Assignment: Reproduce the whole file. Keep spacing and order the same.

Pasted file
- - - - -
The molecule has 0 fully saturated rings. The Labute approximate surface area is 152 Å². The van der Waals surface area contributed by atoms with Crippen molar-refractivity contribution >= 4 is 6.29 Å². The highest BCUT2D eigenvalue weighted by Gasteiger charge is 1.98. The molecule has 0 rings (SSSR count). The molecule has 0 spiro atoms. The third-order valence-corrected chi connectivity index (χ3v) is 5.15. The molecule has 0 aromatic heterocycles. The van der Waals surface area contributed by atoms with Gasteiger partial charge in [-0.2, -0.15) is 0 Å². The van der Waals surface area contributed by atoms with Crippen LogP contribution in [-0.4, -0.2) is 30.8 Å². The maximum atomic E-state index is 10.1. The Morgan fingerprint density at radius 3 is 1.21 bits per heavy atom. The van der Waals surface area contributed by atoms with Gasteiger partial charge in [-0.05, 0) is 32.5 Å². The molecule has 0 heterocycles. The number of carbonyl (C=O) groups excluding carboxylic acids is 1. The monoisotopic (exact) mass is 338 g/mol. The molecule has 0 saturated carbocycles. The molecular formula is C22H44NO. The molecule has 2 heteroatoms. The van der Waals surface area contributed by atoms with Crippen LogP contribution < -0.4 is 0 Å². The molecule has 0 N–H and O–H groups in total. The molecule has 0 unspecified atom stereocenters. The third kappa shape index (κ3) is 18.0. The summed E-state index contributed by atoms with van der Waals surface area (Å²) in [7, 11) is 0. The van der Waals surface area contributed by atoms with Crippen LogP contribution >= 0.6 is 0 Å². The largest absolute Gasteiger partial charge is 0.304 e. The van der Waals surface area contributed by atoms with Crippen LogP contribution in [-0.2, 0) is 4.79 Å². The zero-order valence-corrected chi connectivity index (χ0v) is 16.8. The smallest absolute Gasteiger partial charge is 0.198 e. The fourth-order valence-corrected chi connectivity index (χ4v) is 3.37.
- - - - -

The molecule has 0 fully saturated rings. The Labute approximate surface area is 152 Å². The van der Waals surface area contributed by atoms with Crippen molar-refractivity contribution >= 4 is 6.29 Å². The highest BCUT2D eigenvalue weighted by Gasteiger charge is 1.98. The molecule has 0 rings (SSSR count). The molecule has 0 spiro atoms. The third-order valence-corrected chi connectivity index (χ3v) is 5.15. The molecule has 0 aromatic heterocycles. The van der Waals surface area contributed by atoms with Gasteiger partial charge in [-0.2, -0.15) is 0 Å². The van der Waals surface area contributed by atoms with Crippen LogP contribution in [-0.4, -0.2) is 30.8 Å². The maximum atomic E-state index is 10.1. The Morgan fingerprint density at radius 3 is 1.21 bits per heavy atom. The van der Waals surface area contributed by atoms with Gasteiger partial charge in [-0.05, 0) is 32.5 Å². The molecule has 0 heterocycles. The number of carbonyl (C=O) groups excluding carboxylic acids is 1. The monoisotopic (exact) mass is 338 g/mol. The molecule has 0 saturated carbocycles. The molecular formula is C22H44NO. The molecule has 2 heteroatoms. The van der Waals surface area contributed by atoms with Crippen LogP contribution < -0.4 is 0 Å². The molecule has 0 N–H and O–H groups in total. The molecule has 0 unspecified atom stereocenters. The third kappa shape index (κ3) is 18.0. The summed E-state index contributed by atoms with van der Waals surface area (Å²) in [7, 11) is 0. The van der Waals surface area contributed by atoms with Crippen LogP contribution >= 0.6 is 0 Å². The largest absolute Gasteiger partial charge is 0.304 e. The van der Waals surface area contributed by atoms with Crippen LogP contribution in [-0.2, 0) is 4.79 Å². The zero-order valence-corrected chi connectivity index (χ0v) is 16.8. The smallest absolute Gasteiger partial charge is 0.198 e. The fourth-order valence-corrected chi connectivity index (χ4v) is 3.37.